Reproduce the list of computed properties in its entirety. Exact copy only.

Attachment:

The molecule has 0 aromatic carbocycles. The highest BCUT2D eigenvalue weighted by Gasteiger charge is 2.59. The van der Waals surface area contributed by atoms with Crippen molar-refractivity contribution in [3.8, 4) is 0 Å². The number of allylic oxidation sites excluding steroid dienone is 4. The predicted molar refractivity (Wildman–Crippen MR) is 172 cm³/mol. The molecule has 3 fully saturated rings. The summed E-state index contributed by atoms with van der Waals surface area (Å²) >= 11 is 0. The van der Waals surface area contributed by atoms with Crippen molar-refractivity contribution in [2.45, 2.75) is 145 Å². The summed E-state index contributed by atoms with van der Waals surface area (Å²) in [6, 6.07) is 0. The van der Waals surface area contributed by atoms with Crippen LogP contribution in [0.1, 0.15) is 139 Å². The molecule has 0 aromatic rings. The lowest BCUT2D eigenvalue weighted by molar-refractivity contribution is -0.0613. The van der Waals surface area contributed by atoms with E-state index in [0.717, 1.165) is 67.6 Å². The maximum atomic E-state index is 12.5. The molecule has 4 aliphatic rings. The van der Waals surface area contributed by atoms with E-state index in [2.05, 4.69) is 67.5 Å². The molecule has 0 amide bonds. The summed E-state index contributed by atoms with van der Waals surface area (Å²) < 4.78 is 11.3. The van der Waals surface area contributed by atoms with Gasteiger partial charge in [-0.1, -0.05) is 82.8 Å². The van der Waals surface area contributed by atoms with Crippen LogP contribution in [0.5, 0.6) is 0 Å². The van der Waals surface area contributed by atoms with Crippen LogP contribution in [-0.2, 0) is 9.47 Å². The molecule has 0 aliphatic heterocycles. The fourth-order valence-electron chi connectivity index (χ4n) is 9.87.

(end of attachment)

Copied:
The molecule has 0 aromatic carbocycles. The highest BCUT2D eigenvalue weighted by Gasteiger charge is 2.59. The van der Waals surface area contributed by atoms with Crippen molar-refractivity contribution in [3.8, 4) is 0 Å². The number of allylic oxidation sites excluding steroid dienone is 4. The predicted molar refractivity (Wildman–Crippen MR) is 172 cm³/mol. The molecule has 3 fully saturated rings. The summed E-state index contributed by atoms with van der Waals surface area (Å²) >= 11 is 0. The van der Waals surface area contributed by atoms with Crippen molar-refractivity contribution in [2.45, 2.75) is 145 Å². The summed E-state index contributed by atoms with van der Waals surface area (Å²) in [6, 6.07) is 0. The van der Waals surface area contributed by atoms with Crippen LogP contribution in [0.1, 0.15) is 139 Å². The molecule has 0 aromatic rings. The lowest BCUT2D eigenvalue weighted by molar-refractivity contribution is -0.0613. The van der Waals surface area contributed by atoms with E-state index in [0.717, 1.165) is 67.6 Å². The maximum atomic E-state index is 12.5. The molecule has 4 aliphatic rings. The van der Waals surface area contributed by atoms with E-state index in [2.05, 4.69) is 67.5 Å². The molecule has 0 amide bonds. The summed E-state index contributed by atoms with van der Waals surface area (Å²) < 4.78 is 11.3. The van der Waals surface area contributed by atoms with Gasteiger partial charge in [-0.1, -0.05) is 82.8 Å². The van der Waals surface area contributed by atoms with Crippen LogP contribution in [0.5, 0.6) is 0 Å². The van der Waals surface area contributed by atoms with Crippen LogP contribution in [-0.2, 0) is 9.47 Å². The molecule has 0 aliphatic heterocycles. The fourth-order valence-electron chi connectivity index (χ4n) is 9.87.